Let’s admit it: we all love to push a button and have something magical happen. Love it or hate it, there’s no arguing that the Keurig pod-brewer has stormed home and office countertops nationwide. For those busy and bleary-eyed who have come to rely on the high convenience of one-touch coffeemaking, these brewers have been a boon.

There are many reasons to be conflicted about pod brewing: there are the high financial and environmental costs, the small selection of coffees available, and of course the quality problems of stale ground coffee. A cottage industry of alternative, reusable coffee pods (refillable with the fresh ground coffee of your choice!) has sprung up to address some of these concerns. But two weeks ago, Keurig announced that the next generation of Keurig K-Cup brewers would introduce a digital rights management (DRM) technology, like copy protection on DVDs, to its brewers, that would lock out the use of any pods not manufactured or licensed by Keurig.

Keurig is a wholly-owned subsidiary of Green Mountain Coffee, a company that recently sold a 10% share of their business to Coca-Cola for $1.25 billion as part of gearing up to offer a Keurig Cold line of iced beverage machines. For a long time “Starbucks served as the exclusive super-premium coffee brand for Keurig’s K-Cup,” but recently that partnership has been opened up, and Keurig will be offering a line of Peet’s Coffee K-cups soon, with more partnerships to come. Protecting their investment in these sorts of big-ticket moves is likely one of the motivating factors for introducing DRM. In addition to the big brand partnerships, Keurig may pursue an accessories licensing model similar to Apple and their proprietary connectors, but there’s no guarantee that smaller operations will continue to have access to the next generation of the K-Cup platform.

There is still some time before the grand switch-over happens, so we have put together this roundup of alternative reusable pods for anyone with one of the original, unencumbered brewers. Just make sure they work in the model of machine you have. And if draconian DRM or a desire for higher quality have you giving up on the reusable K-Cup idea altogether, remember, you can always turn your spent disposables into seed-starters!



This reusable, refillable flip-top pod cup is a nice alternative to people who want a pushbutton brewer on the premises (or who share space with someone who does) but who want to be able to fresh grind their own choice of coffee. Since you’ll be taking this out of the machine and handling it hot (this is your best time to rinse it out for re-use), grippy silicone bits have been installed to make the job easier. It’s also one of the larger-capacity reusable alternatives: up to 14 grams of coffee can fit in your Ekobrew, and though you need not fill it to the top, it allows a flexiblity of brew strength smaller cups cannot.

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Approximately $8.50 at online merchants.

Solofill Gold Cup

solofill goldcup2

Solofill makes a standard reusable pod cup as well as this gold filter model, for those in the 24-carat mesh set who prefer the finer filters in life. Solofill has a more compact dispersion cone than the Ekobrew, and a smaller capacity, but its selling point is the extremely fine-weave gold mesh filter that gives this cup its name. (Solofill also redesigned its earlier refillable cups to create a flat-bottom whereas previously they had protruding nubs—they are now much easier to set on a countertop to fill with the coffee of your choice.)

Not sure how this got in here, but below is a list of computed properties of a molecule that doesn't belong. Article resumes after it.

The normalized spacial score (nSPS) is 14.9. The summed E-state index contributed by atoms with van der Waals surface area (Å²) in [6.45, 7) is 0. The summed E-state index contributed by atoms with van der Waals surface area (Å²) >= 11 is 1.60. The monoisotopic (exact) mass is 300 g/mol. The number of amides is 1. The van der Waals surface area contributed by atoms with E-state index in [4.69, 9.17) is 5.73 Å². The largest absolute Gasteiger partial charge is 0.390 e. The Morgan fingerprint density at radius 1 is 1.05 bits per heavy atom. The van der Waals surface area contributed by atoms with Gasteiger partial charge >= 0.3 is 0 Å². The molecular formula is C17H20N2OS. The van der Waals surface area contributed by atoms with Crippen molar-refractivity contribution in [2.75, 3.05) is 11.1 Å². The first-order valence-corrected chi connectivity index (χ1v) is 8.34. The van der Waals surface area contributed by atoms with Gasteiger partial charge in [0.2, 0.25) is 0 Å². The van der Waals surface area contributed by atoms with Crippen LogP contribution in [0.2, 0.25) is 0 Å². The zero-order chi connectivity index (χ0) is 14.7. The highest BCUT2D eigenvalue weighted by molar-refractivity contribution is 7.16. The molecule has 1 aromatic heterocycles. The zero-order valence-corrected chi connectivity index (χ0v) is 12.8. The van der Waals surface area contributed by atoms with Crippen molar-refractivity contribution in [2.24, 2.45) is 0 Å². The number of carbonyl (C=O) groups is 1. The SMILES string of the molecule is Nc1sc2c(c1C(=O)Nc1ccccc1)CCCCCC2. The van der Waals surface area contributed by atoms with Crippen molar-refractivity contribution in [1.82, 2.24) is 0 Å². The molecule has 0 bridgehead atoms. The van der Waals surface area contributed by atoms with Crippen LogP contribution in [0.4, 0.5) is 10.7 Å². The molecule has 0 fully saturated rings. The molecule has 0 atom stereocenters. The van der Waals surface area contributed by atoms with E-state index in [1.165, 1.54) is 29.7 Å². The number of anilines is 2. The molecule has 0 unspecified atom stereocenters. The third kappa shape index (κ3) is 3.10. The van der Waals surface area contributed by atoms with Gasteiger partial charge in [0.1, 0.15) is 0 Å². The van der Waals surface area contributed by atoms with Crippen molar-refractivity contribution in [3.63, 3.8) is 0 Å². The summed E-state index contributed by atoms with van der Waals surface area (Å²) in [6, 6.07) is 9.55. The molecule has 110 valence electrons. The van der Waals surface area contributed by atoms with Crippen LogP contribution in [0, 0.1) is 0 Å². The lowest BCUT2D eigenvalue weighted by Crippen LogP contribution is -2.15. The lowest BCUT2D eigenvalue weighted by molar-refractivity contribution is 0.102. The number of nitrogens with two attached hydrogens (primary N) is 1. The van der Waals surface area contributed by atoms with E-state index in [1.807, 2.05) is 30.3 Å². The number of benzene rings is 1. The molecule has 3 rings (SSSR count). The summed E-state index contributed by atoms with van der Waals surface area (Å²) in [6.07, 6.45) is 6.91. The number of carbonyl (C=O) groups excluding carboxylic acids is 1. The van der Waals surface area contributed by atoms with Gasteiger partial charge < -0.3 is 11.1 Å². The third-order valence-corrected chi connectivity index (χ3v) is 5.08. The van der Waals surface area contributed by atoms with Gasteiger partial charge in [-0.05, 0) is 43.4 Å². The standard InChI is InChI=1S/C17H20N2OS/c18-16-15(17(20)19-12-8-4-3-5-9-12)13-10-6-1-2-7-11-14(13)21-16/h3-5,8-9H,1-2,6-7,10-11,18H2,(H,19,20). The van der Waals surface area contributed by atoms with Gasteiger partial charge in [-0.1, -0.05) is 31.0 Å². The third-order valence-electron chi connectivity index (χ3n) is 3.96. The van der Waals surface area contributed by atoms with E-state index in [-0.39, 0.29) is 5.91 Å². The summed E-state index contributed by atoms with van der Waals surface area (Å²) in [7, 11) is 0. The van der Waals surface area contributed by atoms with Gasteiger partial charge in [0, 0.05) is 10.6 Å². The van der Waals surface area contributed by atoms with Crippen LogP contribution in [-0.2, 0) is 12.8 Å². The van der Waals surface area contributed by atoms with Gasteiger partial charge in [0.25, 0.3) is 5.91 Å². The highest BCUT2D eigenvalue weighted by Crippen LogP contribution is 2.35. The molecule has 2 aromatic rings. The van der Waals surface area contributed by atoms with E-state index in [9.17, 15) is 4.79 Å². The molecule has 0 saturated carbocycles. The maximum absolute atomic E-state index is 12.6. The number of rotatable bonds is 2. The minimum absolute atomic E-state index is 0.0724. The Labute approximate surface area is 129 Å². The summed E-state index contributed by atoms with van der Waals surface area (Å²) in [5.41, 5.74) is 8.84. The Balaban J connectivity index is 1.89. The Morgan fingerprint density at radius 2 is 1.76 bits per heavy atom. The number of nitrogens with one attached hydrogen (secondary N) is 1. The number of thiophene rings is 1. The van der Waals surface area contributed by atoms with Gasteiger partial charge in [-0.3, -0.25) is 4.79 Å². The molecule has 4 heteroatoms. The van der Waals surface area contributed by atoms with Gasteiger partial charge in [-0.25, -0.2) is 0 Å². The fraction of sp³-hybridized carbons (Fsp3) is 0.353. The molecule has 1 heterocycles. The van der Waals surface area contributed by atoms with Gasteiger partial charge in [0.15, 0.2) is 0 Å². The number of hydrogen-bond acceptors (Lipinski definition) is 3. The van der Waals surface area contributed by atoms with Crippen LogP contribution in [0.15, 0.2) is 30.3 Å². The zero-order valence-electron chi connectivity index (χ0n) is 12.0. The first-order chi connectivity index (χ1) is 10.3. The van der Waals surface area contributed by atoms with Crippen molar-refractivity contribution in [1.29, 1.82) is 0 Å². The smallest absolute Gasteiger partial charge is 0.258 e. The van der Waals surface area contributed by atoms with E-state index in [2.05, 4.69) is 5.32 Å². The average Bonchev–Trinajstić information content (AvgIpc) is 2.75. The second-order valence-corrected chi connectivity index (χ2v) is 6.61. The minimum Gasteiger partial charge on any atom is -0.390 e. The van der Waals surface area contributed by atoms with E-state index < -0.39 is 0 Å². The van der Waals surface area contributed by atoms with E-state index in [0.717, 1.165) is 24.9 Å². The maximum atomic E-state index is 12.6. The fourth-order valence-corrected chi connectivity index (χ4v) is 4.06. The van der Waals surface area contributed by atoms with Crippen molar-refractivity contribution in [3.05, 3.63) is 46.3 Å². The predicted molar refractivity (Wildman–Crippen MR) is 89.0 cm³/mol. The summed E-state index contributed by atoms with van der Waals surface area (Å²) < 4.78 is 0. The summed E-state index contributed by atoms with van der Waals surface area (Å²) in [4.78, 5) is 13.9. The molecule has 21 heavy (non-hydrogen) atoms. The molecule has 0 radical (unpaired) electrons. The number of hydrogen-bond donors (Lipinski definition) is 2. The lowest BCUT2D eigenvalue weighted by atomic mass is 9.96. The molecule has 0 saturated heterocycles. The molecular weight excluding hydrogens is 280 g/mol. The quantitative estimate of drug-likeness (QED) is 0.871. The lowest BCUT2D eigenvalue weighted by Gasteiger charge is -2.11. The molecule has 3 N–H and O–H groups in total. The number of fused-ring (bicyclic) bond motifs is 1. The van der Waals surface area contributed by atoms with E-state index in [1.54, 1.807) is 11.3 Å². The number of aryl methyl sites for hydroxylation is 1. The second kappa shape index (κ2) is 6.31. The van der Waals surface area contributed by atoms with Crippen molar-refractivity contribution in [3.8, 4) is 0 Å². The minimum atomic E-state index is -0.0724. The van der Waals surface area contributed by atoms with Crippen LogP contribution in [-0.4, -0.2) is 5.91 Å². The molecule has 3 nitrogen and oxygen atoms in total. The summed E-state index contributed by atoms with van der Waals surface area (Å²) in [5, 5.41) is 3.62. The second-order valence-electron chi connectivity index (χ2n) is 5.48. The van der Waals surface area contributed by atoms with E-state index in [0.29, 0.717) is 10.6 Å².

Approximately $17 at online merchants.

Handy Gourmet Reusable Coffee Pods


The folks at Handy Gourmet make a lot of gadgets, including the “Forever Fizz” soda saver and a device called the “Fat Magnet”, so naturally they’ve gotten into the single-cup game. These are less expensive than the Solofill and Ekobrew alternatives, and in fact, come in a pack of three (which makes one wonder how many times you’re expected to refill them before they peter out, or wouldn’t you just need one?). Their water dispersing cone has wider passages, and the mesh filter at the bottom is larger as well (and designed like a coffee bean!), leading to a quicker brew time.

Approximately $4.50 for three at online merchants.

Melitta Java Jig

melitta java jig

For drinkers who prefer the cleaner cup quality that only paper filters can provide, historic coffee filter company Melitta offer the Java Jig as a contender in this category. It is preferred by many for its taste and ease of clean-up, though you’ll have to keep a supply of (adorable! tiny!) Java Jig filters on hand, fitting them in and tossing them out when full of spent grounds.

Approximately $5.98 for 2 Java Jigs and a pack 30 filters at online merchants.

Keurig My K-Cup

keuring mykcup

And, of course, Keurig makes their own refillable K-Cup, which we can presume (or hope) they’ll upgrade to be compatible with future Keurig brewers. That said, this model has some kinks to it, like leaking, that its competitors have done better on. Unlike the Ekobrew, Solofill, Handy Gourmet or JavaJig, the body of this reusable filter is almost all mesh—meaning your coffee will filter through at a higher rate of speed than other filters, and result in a weaker cup of coffee. Numerous My K-Cup hacks have been documented online involving using a used regular K-Cup to slow down extraction in a My K-Cup (heavy sigh), but as prices are competitive, you may wish to carefully consider which features you really want out of your refillable cup.

Approximately $9.45 at online merchants.

Liz Clayton is the author of “Nice Coffee Time“, a regular columnist for Serious Eats: Drinks, and New York City chief at She lives in Brooklyn. Read more Liz Clayton here.

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